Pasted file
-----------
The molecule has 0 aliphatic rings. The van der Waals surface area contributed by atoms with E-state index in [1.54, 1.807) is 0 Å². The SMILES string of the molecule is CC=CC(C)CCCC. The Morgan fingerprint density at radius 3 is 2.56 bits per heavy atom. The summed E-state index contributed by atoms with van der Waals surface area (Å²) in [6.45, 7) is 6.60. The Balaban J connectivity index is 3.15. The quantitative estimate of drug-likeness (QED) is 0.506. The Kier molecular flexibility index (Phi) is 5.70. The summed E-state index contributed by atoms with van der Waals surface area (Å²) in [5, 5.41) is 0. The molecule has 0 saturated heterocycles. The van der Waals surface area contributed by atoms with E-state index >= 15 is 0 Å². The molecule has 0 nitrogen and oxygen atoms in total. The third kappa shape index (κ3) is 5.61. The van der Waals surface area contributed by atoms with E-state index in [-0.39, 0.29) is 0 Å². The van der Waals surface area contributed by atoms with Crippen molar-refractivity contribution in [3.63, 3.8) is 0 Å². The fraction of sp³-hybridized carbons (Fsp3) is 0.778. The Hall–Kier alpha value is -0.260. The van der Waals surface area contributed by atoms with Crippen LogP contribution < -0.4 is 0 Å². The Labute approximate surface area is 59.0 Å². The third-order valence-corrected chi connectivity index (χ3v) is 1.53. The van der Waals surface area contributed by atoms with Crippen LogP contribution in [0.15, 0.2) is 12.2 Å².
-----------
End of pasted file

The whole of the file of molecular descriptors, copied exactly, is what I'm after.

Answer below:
The molecule has 0 aliphatic rings. The van der Waals surface area contributed by atoms with E-state index in [1.54, 1.807) is 0 Å². The SMILES string of the molecule is CC=CC(C)CCCC. The Morgan fingerprint density at radius 3 is 2.56 bits per heavy atom. The summed E-state index contributed by atoms with van der Waals surface area (Å²) in [6.45, 7) is 6.60. The Balaban J connectivity index is 3.15. The quantitative estimate of drug-likeness (QED) is 0.506. The Kier molecular flexibility index (Phi) is 5.70. The summed E-state index contributed by atoms with van der Waals surface area (Å²) in [5, 5.41) is 0. The molecule has 0 saturated heterocycles. The van der Waals surface area contributed by atoms with E-state index >= 15 is 0 Å². The molecule has 0 nitrogen and oxygen atoms in total. The third kappa shape index (κ3) is 5.61. The van der Waals surface area contributed by atoms with E-state index in [-0.39, 0.29) is 0 Å². The van der Waals surface area contributed by atoms with Crippen molar-refractivity contribution in [3.63, 3.8) is 0 Å². The fraction of sp³-hybridized carbons (Fsp3) is 0.778. The Hall–Kier alpha value is -0.260. The van der Waals surface area contributed by atoms with Crippen LogP contribution < -0.4 is 0 Å². The Labute approximate surface area is 59.0 Å². The third-order valence-corrected chi connectivity index (χ3v) is 1.53. The van der Waals surface area contributed by atoms with Crippen LogP contribution in [0.15, 0.2) is 12.2 Å².